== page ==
5 First Aid Issues For Brushcutter / Strimmer Operators

5 First Aid issues for Brushcutter / Strimmer Operators

5 First Aid issues for Brushcutter / Strimmer Operators5 First Aid issues for Brushcutter / Strimmer Operators. The safe and correct use of brushcutters, strimmers and hedgetrimmers is covered in a number of industry specific courses, however these only focus on the use of the machinery and not what to do if there is an accident. In this article we will highlight some of the potential injuries that may occur and the critical first aid measures need to deal with immediate situations.

1 Eye injuries – pieces of vegetation and chippings are regularly thrown up and can be caught in the eye. Most of the time flushing or irrigating with clean water can remove this. If you have some drinking water in a bottle, then that will be clean enough to wash out an eye.

Once washed, if the casualty is still complaining there is something in the eye, its worth getting it checked out. There may be a small piece of grass or stick stuck on to the surface of the eye. You could go to A&E or a minor injuries clinic, but it may well be quicker and simpler to visit your high street optician who can take a look for you.

2 Hay fever – working amongst vegetation particularly in the spring and early summer can exacerbate hay fever amongst suffers and even those who don’t normally have hay fever can get watery sore eyes and a sore throat. Always wash your hands and face after strimming and wash you clothes too, it all helps to remove the pollen.

Also antihistamines are useful to combat the effects of hay fever, take advice from your local pharmacist on what to take and beware that some can make you very drowsy.

3 Cuts and abrasions – clean and cover all cuts and abrasions. Again using tap water is fine or clean with an antiseptic wipe from your first aid kit. All cuts should be covered with a plaster or larger dressing to prevent infection.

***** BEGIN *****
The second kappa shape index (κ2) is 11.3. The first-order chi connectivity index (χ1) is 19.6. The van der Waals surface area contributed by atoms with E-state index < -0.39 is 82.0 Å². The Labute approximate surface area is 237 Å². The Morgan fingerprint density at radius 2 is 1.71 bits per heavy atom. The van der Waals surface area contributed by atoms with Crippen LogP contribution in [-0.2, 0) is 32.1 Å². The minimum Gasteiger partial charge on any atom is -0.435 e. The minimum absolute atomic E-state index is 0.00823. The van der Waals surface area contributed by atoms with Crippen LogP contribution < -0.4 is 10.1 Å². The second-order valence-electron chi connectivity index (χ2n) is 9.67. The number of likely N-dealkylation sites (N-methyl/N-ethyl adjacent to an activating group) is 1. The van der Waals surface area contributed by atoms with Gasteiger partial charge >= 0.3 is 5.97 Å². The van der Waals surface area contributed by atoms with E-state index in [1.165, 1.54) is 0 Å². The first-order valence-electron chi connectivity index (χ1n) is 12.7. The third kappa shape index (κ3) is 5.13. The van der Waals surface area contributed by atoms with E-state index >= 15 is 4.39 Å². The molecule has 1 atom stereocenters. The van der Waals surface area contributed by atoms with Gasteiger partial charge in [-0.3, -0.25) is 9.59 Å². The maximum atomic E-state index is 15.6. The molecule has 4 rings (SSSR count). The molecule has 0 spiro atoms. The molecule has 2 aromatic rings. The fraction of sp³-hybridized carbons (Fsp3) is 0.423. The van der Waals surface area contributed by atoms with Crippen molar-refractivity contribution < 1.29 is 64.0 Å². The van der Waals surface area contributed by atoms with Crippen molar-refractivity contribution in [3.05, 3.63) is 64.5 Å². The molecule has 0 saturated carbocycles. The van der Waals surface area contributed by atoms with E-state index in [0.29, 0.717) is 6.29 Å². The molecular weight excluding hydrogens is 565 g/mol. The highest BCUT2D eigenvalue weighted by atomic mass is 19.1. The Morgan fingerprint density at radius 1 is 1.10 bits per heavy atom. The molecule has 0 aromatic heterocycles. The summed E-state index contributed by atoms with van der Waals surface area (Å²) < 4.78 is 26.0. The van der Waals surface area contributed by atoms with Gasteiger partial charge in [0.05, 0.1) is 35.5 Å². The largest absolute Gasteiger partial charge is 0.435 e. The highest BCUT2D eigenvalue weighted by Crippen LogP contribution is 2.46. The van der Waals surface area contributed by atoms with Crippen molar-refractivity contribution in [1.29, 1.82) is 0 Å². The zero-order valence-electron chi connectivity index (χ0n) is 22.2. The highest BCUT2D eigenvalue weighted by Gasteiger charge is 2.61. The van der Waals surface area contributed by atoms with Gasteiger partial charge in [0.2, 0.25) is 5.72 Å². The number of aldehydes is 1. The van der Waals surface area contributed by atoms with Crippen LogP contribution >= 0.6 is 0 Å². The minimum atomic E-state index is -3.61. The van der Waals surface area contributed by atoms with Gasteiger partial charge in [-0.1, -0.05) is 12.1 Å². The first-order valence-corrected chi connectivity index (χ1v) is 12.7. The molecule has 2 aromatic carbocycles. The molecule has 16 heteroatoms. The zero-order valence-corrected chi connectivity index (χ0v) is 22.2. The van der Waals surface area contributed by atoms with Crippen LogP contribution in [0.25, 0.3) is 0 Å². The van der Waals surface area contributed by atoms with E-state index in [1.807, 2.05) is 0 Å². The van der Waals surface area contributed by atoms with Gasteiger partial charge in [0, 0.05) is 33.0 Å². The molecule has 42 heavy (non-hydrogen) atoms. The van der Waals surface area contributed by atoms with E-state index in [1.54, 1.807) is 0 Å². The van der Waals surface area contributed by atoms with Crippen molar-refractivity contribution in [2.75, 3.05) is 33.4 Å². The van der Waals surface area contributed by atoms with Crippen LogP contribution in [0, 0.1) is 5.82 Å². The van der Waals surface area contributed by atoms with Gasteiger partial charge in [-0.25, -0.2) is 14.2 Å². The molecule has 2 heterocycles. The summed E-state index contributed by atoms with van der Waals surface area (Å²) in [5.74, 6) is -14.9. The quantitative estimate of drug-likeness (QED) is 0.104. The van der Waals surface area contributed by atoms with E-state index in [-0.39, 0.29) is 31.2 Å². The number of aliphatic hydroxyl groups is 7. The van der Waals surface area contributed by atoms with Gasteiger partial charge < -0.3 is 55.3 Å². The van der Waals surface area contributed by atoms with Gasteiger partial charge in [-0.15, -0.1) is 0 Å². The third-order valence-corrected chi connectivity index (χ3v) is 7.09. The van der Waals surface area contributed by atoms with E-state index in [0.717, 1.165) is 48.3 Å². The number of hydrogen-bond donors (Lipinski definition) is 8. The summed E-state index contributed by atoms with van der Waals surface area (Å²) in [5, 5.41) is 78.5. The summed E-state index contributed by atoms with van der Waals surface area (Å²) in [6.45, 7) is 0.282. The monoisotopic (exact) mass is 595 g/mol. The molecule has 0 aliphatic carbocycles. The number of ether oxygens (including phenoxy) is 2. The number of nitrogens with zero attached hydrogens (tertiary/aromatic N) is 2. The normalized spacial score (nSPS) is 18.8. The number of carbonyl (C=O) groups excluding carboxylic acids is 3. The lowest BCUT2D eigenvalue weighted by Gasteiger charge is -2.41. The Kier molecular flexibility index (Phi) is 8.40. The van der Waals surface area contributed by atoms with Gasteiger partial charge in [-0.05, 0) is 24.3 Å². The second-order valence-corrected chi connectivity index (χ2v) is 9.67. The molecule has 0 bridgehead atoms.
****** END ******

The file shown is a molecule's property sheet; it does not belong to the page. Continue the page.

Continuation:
4 Giant hogweed – a very nasty plant if you come across it. It is dangerous to strim as sap from its stem and leaves can cause serious burns. Take advice from our Giant Hogweed blog.

5 Sunshine – Yes this is a hazard for those who work in the outdoors, maybe less so for those using brushcutters as they would normally be covered up, but remember to protect your eyes. See our blog on sunshine and eye injuries. Also make sure you stay hydrated, all that protective equipment can get pretty hot!

 

Prevention is so much better than cure!

You hear this all the time, but it is true. Use your Personal Protective Equipment (PPE) as it will prevent many of the potential injuries (big and small) listed above. You should certainly be considering the following-

  • Goggles
  • Ear protectors
  • Gloves
  • Steel toecap boots
  • Helmet
  • Snag proof outer clothing
  • Sunglasses

PPE may vary according to your risk assessment for the site you are working on.

Remember to have a good first aid kit handy on your site of work and know how to use its contents!

First Aid Training Co-operative can deliver EFAW+F or FAW+F courses for you at your chosen venue or if you are a smaller operator you can send staff on one of our public EFAW+F courses.

+F is a generic term mean ‘+ Forestry operations’. These courses are also relevant to many outdoor workers, especially brushcutter and strimmer users employed in the agriculture or horticulture sectors, landscaping and grounds maintenance, gillies and stalkers, plus fencing and machinery contractors.

Our First Aid +F courses build on the skills from Emergency First Aid at Work or First Aid at Work first aid training to provide scenario based, practical first aid skills and knowledge. These courses are some of the best in the industry and include dealing with catastrophic bleeding, crushing injury, Lyme disease, hypothermia and Emergency Action Planning. These courses have been developed to comply with Forestry Commission +F as per the “First Aid at Work – Forestry Commission Policy” and fit with FISA best practice.

 

Digital outdoor first aid manualFirst Aid Training Co-operative has also developed a digital first aid manual, which can be downloaded to your phone or tablet so it is available to you where ever you are. This is a specialist first aid manual for those working in outdoor remote environments. If you operate in remote locations this means your first aid manual is always in your pocket.

About The Author

Cory Jones

Cory is a graduate of the prestigious WEMSI school (Wilderness Emergency Medical Technician), and a qualified teacher with a masters degree in Environmental Management. He has lead expeditions worldwide (currently an International Mountain Leader) and is a director of Outdoor First Aid Limited. Cory Jones has worked in the outdoor industry for over 30 years. He first ran first aid training courses for the Red Cross in 2001. Cory has been a provider for SQA, ITC, REC, Highfield, Open College Network over the years. In 2008 Cory set up First Aid Academy in the Lancashire area and won the ‘New Business of the Year 2008 Award’. By 2010 he was running nearly 250 first aid training courses a year. Today, Cory is a director of Outdoor First Aid Limited as well as being a founder of the First Aid Training Co-operative.